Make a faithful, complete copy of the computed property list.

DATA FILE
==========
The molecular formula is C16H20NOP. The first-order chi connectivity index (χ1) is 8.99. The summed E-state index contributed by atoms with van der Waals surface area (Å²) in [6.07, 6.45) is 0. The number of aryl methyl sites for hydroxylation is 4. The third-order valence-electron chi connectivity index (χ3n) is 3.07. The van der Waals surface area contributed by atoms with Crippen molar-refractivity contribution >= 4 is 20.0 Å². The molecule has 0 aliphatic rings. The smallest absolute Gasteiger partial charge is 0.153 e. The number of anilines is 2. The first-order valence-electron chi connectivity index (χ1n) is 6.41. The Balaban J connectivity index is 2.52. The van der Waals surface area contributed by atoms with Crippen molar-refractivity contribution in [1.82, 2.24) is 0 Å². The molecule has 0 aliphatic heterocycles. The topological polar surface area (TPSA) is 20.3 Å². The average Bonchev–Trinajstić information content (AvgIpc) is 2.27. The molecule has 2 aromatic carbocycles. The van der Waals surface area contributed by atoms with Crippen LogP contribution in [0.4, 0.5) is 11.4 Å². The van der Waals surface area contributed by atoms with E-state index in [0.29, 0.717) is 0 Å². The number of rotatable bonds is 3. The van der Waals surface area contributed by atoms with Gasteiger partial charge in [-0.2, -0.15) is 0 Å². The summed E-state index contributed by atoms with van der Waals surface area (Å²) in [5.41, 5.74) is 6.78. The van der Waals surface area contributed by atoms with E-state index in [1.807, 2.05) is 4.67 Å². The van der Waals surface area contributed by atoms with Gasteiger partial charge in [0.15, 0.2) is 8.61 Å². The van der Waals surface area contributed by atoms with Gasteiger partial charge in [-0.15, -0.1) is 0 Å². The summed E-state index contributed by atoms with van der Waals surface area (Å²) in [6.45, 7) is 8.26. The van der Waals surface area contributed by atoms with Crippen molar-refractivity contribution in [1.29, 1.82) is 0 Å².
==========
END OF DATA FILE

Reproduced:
The molecular formula is C16H20NOP. The first-order chi connectivity index (χ1) is 8.99. The summed E-state index contributed by atoms with van der Waals surface area (Å²) in [6.07, 6.45) is 0. The number of aryl methyl sites for hydroxylation is 4. The third-order valence-electron chi connectivity index (χ3n) is 3.07. The van der Waals surface area contributed by atoms with Crippen molar-refractivity contribution >= 4 is 20.0 Å². The molecule has 0 aliphatic rings. The smallest absolute Gasteiger partial charge is 0.153 e. The number of anilines is 2. The first-order valence-electron chi connectivity index (χ1n) is 6.41. The Balaban J connectivity index is 2.52. The van der Waals surface area contributed by atoms with Crippen molar-refractivity contribution in [1.82, 2.24) is 0 Å². The molecule has 0 aliphatic heterocycles. The topological polar surface area (TPSA) is 20.3 Å². The average Bonchev–Trinajstić information content (AvgIpc) is 2.27. The molecule has 2 aromatic carbocycles. The van der Waals surface area contributed by atoms with Crippen LogP contribution in [0.4, 0.5) is 11.4 Å². The van der Waals surface area contributed by atoms with E-state index in [0.29, 0.717) is 0 Å². The number of rotatable bonds is 3. The van der Waals surface area contributed by atoms with Gasteiger partial charge in [-0.2, -0.15) is 0 Å². The summed E-state index contributed by atoms with van der Waals surface area (Å²) in [5.41, 5.74) is 6.78. The van der Waals surface area contributed by atoms with E-state index in [1.807, 2.05) is 4.67 Å². The van der Waals surface area contributed by atoms with Gasteiger partial charge in [0.15, 0.2) is 8.61 Å². The van der Waals surface area contributed by atoms with Gasteiger partial charge in [-0.15, -0.1) is 0 Å². The summed E-state index contributed by atoms with van der Waals surface area (Å²) in [6.45, 7) is 8.26. The van der Waals surface area contributed by atoms with Crippen molar-refractivity contribution in [1.29, 1.82) is 0 Å².